Filthy Casual 2

Exploring a Massively Multiplayer Online World.

One of the best feelings any open world game gives the player is the reveal. When you first step outside the vault in Fallout, or emerge blinking from the cave like so many Platonic metaphors in the Elder Scrolls series. When you take your first steps into Hyrule field in Ocarina of Time – Link falters, then runs full pelt across the rickety bridge separating him from the rest of the world. All these moments represent a fundamental change in the character – The vault dweller who’s never seen anything aside from the cold grey of containment, the prisoner in the elder scrolls series liberated, Link learning that there’s more to life than an idyllic childhood in the forest – these are the moments that define the character, and the games that encase these moments. Here’s your playground, these games say, go and play.

Unlike these games, FFXIV’s opening takes you from the outside, inward. You arrive via carriage to your chosen starting city (allocated by which class you take as a starter). The carriage ride is only as interactive as pressing a single button to continue text, or chose a response, but when you’re dropped off, you’re not the lone wanderer in a huge playground built for you – you’re now a part of a living world. Your first quest sends you to the local adventurer’s guild, and you’re told to talk to the landlord of said establishment. They fill you in, and send you on your way. This acts much like the vault sequences did in Fallout, the castle attack in Skyrim (even down to being delivered on a horse and cart, albeit a floating cart, pulled not by horses but rather by Chocobos, the Final Fantasy series iconic yellow mascot, a chicken/ostrich hybrid). The big reveal comes when you step out of your chosen city’s gates for the first time, but there’s a more organic reveal in an MMO, and that’s your fellow players.

As you take your first steps (into Ul’Dah, for me, nestled in the heart of the Thanalan desert, Ul’Dah is a merchant’s paradise, ornate and lavish (though, like anywhere wealth thrives, not without those who suffer), home of the Thaumaturges, Pugilists and Gladiators who will one day become Black Mages, Monks and Paladins. When another player runs past you you’re instantly transfixed. You can see their name, their guild, their exotic armour, and their title. This alone says as much as any pulling back the curtains style reveal you could possibly orchestrate does. It says instantly that this world is alive, that you’re a part of it. That it’s a huge world to explore, full of possibilities and wonders for the player to uncover. Leaving the city shows you expansive terrain, populated by Final Fantasy’s bestiary, full of people fighting monsters, mining, fishing (my personal time waster of choice. A time sink within a time sink. There must be some word for that. Sinkception?), riding around on a variety of mounts that runs from the aforementioned chocobos to glowing elemental ponies that come from beating the game’s hardest bosses on extreme difficulty, if you’re lucky enough to get the whistle that summons them to drop).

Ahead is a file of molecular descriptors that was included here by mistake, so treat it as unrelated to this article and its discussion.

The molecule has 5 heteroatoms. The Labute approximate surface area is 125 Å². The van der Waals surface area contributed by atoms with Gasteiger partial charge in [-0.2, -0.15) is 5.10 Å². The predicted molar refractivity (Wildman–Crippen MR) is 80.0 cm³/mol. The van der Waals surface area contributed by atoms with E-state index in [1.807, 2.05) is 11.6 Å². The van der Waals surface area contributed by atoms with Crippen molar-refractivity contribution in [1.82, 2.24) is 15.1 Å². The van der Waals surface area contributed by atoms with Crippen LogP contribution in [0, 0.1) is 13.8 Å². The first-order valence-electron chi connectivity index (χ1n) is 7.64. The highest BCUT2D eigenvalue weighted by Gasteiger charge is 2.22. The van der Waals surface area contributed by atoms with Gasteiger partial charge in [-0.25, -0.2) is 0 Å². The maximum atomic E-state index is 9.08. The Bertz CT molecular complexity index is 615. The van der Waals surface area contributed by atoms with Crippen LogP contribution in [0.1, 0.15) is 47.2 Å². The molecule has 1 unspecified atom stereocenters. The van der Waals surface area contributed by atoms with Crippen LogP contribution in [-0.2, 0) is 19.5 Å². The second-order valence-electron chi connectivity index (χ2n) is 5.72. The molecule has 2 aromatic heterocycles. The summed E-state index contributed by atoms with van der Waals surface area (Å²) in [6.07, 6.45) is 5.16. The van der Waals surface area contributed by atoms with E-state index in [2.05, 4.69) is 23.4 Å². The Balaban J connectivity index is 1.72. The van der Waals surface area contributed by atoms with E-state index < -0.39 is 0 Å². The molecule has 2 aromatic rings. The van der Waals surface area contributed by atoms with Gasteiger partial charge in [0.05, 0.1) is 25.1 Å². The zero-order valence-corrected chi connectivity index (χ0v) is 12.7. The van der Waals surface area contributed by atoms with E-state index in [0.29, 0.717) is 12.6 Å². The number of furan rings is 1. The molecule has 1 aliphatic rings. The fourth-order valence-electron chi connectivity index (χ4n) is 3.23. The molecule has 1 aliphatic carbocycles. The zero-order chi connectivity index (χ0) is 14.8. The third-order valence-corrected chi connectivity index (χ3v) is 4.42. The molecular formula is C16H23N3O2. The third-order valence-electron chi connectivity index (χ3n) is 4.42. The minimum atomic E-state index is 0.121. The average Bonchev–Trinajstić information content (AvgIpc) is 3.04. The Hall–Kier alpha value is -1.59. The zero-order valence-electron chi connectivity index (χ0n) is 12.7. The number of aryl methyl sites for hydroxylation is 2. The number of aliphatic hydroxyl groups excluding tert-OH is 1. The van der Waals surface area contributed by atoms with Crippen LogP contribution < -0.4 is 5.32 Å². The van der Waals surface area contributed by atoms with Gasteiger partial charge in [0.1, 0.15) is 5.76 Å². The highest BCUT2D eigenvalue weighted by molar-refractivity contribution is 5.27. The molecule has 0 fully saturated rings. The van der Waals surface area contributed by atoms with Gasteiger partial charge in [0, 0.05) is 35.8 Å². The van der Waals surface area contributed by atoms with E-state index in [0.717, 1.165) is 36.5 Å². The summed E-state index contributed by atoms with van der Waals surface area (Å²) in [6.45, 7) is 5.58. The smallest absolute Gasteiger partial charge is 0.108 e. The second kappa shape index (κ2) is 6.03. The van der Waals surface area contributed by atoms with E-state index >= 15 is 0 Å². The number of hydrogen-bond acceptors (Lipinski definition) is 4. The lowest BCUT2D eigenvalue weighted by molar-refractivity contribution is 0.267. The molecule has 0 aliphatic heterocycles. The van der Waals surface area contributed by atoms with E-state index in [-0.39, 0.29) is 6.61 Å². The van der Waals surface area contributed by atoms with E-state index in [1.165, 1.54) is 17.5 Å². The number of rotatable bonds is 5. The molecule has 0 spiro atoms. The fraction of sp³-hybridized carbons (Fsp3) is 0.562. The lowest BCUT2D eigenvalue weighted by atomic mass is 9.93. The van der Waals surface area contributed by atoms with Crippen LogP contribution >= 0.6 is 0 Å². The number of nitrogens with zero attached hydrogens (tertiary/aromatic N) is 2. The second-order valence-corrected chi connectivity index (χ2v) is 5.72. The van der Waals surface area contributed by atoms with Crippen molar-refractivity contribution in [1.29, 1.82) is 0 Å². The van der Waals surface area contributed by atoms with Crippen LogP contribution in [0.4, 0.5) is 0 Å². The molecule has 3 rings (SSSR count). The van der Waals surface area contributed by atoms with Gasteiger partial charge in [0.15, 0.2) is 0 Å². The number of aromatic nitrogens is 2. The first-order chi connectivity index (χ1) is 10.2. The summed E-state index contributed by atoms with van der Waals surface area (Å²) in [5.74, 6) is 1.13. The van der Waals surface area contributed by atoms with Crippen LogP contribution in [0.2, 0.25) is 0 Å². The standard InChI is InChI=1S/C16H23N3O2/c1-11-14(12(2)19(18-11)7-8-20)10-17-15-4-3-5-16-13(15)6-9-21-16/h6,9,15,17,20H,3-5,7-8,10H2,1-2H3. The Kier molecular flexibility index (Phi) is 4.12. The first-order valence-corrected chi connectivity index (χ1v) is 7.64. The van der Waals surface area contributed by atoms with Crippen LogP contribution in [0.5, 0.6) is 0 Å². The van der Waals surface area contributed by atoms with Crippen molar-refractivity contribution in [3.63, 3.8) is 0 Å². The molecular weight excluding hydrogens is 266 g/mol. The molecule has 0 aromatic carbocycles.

This sets you up instantly for some deeply satisfying exploration. Square’s art and design department are to be seriously commended here. Every area has a distinct personality beyond desert, snowy mountains, forest, etc, with enough touches of the world that FFXIV once was. Pre-calamity cityscapes lie half buried, or crumbling into dust, new settlements of refugees, beastmen, or scholars studying the ruins sprout up around them. The in game dungeons sit nestled within the world, some subtle enough that were it not for the game directing you there, you would never expect to house their own worlds behind it. But exploring dungeons is a completely different topic, for another week. It was, in fact, going to be next week, but as Heavensward, the first expansion hits on the 23rd, and early access starts on the 19th, next week’s column will be an overview of the new areas added in to the game.

One particular area that stands out to me, exploration wise, is the settlement of Mor Dhona. Mor Dhona is the final settlement players find themselves in in the 2.0 storyline (A Realm Reborn constitutes 2.X, as FFXIV existed before. Now referred to as “legacy”, the developers are hoping the world forgets that FFXIV existed before the realm was reborn). With regular content patches for FFXIV coming every 2 to 3 months, nowhere has seen more change than Mor Dhona. Mor Dhona has evolved into a functional settlement, rather than a desolate outpost on the edge of a battlefield. Mor Dhona’s growth with each patch makes the world feel alive. New buildings are added, new NPCs appear, and the world grows with its player base.

Next week, the 2.X world ends, and the world grows once more. With the launch of Heavensward FFXIV moves into the 3.X phase, so check back next week to explore early access, in a filthy casual kind of way.

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